Friday,20 July, 2018
Current issue | Issue 1399, (28 June - 4 July 2018)
Friday,20 July, 2018
Issue 1399, (28 June - 4 July 2018)

Ahram Weekly

Legacy of a revolution

This Saturday marks the fifth anniversary of the mass Egyptian uprising against the Muslim Brotherhood regime. During these past years the Egyptian government has worked to reaffirm the cardinal principles that have long governed Egyptian society and that the Muslim Brotherhood attempted to undermine after reaching power behind a democratic mask. Beneath that mask lurked the organisation’s true designs to establish a theocratic system along the lines of the Islamic revolutionary regime in Iran, which wrought havoc on Iranian society and totally isolated the Iranian people from the rest of the world.

On 30 June 2013, tens of millions of Egyptians took to the streets in order to win back their government. They knew that the problem was far greater than a president who was not qualified for the job and incapable of assuming the duties and responsibilities incumbent upon him. The real problem was the “regime of the Muslim Brotherhood supreme guide” which was rapidly working to consolidate power and entrench itself by fostering widespread anarchy, polarisation and upheaval — its means for perpetuating itself despite its 12-month record of incompetence.

That day, the Egyptian people tangibly demonstrated their powers of awareness and foresight in spite of the criticisms that were levelled at them by observers abroad who could not understand what had really taken place on the ground in Egypt during the year of Muslim Brotherhood rule. There was a critical demographic mass in favour of change and putting an end to that dismal period in this country’s history before it would become too difficult to throw off the yoke of a clique that claimed to rule in the name of religion. That mass formed the backbone of support for the measures of 3 July 2013, which provided for an interim president for a set period, the drafting of a new constitution and new presidential elections. 

The Egyptian government, today, is striving to rebuild society on a solid secular footing after the disastrous experience of that attempt on the part of an organisation that fuses religion with politics to implant a theocracy. Therefore, the government is not only working to develop infrastructure and create an environment conducive to local and foreign investment, it has also prioritised comprehensive educational reform. Its project for this is ambitious and could take some years to achieve, but it is essential in order to rebuild society on healthy foundations and to generate the scientific awakening needed to underpin the modern state to which Egyptians have long aspired.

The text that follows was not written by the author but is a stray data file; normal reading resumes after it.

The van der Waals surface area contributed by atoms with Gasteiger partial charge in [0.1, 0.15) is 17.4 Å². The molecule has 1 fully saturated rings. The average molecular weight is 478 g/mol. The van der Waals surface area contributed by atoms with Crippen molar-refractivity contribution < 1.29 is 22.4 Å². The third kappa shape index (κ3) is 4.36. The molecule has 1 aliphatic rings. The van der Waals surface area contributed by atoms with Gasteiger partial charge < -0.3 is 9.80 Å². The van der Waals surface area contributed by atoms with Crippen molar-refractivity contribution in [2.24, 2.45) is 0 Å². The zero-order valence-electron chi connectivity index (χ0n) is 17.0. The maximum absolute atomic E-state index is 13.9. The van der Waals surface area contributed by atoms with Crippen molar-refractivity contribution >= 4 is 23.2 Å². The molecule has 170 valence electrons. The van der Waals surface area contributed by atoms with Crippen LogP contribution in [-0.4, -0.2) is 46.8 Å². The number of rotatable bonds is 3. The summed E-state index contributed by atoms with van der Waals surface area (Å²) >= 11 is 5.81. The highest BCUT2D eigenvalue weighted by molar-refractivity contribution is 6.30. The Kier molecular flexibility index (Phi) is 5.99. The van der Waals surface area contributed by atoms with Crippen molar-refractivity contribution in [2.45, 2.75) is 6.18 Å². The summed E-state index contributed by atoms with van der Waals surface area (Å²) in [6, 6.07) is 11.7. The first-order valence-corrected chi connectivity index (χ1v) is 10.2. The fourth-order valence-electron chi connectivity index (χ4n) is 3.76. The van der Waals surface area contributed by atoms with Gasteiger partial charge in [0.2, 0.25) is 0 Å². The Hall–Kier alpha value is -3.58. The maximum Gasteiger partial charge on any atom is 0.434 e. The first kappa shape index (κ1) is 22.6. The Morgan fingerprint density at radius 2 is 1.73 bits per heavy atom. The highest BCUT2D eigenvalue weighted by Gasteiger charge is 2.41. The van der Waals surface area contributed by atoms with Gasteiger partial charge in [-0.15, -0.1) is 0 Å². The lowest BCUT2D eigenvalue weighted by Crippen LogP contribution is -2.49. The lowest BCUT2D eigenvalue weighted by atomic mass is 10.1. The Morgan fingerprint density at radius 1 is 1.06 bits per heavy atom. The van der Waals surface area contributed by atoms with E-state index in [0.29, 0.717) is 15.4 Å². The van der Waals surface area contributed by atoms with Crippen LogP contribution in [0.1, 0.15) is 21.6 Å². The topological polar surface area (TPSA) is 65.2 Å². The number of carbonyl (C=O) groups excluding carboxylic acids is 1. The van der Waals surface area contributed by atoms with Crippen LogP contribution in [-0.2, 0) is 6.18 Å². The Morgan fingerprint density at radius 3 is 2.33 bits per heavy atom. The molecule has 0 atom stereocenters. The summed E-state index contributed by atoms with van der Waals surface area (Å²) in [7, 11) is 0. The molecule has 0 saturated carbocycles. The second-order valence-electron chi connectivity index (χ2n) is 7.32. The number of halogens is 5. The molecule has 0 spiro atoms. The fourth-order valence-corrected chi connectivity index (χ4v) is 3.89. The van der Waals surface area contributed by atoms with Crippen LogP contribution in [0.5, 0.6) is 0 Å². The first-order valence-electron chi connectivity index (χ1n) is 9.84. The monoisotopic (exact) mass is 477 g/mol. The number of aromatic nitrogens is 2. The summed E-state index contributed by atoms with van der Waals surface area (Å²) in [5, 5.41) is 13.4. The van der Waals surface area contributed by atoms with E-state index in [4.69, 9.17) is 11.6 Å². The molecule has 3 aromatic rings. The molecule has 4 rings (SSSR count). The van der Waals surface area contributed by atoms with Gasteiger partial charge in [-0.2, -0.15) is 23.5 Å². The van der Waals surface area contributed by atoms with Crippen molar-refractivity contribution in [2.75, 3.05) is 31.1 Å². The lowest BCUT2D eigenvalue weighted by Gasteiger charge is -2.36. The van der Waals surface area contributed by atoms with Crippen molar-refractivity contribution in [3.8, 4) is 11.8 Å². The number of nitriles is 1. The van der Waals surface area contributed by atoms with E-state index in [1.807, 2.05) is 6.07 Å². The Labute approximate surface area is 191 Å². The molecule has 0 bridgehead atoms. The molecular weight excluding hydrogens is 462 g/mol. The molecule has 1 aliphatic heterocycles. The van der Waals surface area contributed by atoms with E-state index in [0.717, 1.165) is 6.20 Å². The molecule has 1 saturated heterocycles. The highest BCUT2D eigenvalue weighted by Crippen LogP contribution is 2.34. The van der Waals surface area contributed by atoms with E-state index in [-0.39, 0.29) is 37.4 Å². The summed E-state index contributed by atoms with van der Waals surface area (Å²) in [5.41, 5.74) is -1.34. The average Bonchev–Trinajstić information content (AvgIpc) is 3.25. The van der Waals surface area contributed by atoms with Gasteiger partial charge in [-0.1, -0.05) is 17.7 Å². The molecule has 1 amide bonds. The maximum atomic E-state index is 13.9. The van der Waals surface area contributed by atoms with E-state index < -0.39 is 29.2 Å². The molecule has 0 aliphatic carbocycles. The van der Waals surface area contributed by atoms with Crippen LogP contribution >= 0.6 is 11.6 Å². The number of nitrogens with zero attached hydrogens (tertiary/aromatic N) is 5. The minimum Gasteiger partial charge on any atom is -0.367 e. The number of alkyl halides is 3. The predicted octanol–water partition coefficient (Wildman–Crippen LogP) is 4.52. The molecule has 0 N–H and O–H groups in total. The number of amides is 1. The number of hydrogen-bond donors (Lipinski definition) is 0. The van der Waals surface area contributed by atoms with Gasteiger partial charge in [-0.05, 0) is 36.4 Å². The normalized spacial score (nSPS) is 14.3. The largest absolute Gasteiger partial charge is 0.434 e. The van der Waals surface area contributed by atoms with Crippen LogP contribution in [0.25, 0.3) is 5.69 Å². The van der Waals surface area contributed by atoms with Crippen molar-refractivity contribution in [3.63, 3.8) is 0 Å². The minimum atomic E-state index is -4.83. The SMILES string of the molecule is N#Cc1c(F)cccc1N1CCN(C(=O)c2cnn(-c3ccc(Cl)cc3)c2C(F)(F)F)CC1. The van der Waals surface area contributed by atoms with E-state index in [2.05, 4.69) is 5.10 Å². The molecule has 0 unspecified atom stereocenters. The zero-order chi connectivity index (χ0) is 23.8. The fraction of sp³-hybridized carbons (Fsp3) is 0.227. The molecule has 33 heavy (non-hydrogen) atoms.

Meanwhile, Egypt continues to deal with the repercussions of the regional upheavals that swept the region following the Arab Spring seven years ago, most notably the confrontation against cross-border terrorism. This has been a foremost concern for the majority of Egyptians since the surge of jihadist-linked terrorism that the Muslim Brotherhood used in its attempt to drag the country into further violence and bloodshed. There has been considerable improvement in the country’s management of the counter-terrorist drive since the 30 June revolution rectified the foreign policy course taken when the banned Muslim Brotherhood attempted to hijack and put it at the service of a regional hegemony project that almost embroiled Egypt in dangerous regional quagmires, such as the Syrian conflict.

The political, economic and social transformation we see in Egypt today is indebted to the great Egyptian grassroots revolution. This event has not received the attention it merits internationally for reasons connected with the complex calculations of Western powers, ignorance of the history of Islamist groups and attempts to use them in a new game of regional hegemony. Nevertheless, in some future phase, the 30 June Revolution will take its rightful place in history.

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